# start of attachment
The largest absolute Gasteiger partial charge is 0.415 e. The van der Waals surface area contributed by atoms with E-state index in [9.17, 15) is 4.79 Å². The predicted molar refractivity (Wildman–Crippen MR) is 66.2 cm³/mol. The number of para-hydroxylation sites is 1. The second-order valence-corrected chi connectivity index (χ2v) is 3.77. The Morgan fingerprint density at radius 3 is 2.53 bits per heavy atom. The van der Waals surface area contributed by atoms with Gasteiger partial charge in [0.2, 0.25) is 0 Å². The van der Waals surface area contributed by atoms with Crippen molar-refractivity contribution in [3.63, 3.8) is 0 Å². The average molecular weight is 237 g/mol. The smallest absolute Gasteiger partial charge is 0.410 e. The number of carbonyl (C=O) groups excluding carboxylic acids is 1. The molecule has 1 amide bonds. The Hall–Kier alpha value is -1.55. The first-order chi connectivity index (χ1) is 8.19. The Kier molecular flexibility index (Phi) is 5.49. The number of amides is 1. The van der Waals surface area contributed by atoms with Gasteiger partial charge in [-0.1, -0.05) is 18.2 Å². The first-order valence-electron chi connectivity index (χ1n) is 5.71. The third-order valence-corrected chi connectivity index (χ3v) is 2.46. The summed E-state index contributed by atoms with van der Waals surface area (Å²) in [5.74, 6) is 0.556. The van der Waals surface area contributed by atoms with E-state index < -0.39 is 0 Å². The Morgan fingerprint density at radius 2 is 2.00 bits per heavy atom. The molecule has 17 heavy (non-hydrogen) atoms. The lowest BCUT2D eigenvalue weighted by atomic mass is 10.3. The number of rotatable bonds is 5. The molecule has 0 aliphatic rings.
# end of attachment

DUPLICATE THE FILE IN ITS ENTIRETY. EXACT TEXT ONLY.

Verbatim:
The largest absolute Gasteiger partial charge is 0.415 e. The van der Waals surface area contributed by atoms with E-state index in [9.17, 15) is 4.79 Å². The predicted molar refractivity (Wildman–Crippen MR) is 66.2 cm³/mol. The number of para-hydroxylation sites is 1. The second-order valence-corrected chi connectivity index (χ2v) is 3.77. The Morgan fingerprint density at radius 3 is 2.53 bits per heavy atom. The van der Waals surface area contributed by atoms with Gasteiger partial charge in [0.2, 0.25) is 0 Å². The van der Waals surface area contributed by atoms with Crippen molar-refractivity contribution in [3.63, 3.8) is 0 Å². The average molecular weight is 237 g/mol. The smallest absolute Gasteiger partial charge is 0.410 e. The number of carbonyl (C=O) groups excluding carboxylic acids is 1. The molecule has 1 amide bonds. The Hall–Kier alpha value is -1.55. The first-order chi connectivity index (χ1) is 8.19. The Kier molecular flexibility index (Phi) is 5.49. The number of amides is 1. The van der Waals surface area contributed by atoms with Gasteiger partial charge in [-0.1, -0.05) is 18.2 Å². The first-order valence-electron chi connectivity index (χ1n) is 5.71. The third-order valence-corrected chi connectivity index (χ3v) is 2.46. The summed E-state index contributed by atoms with van der Waals surface area (Å²) in [5.74, 6) is 0.556. The van der Waals surface area contributed by atoms with E-state index < -0.39 is 0 Å². The Morgan fingerprint density at radius 2 is 2.00 bits per heavy atom. The molecule has 17 heavy (non-hydrogen) atoms. The lowest BCUT2D eigenvalue weighted by atomic mass is 10.3. The number of rotatable bonds is 5. The molecule has 0 aliphatic rings.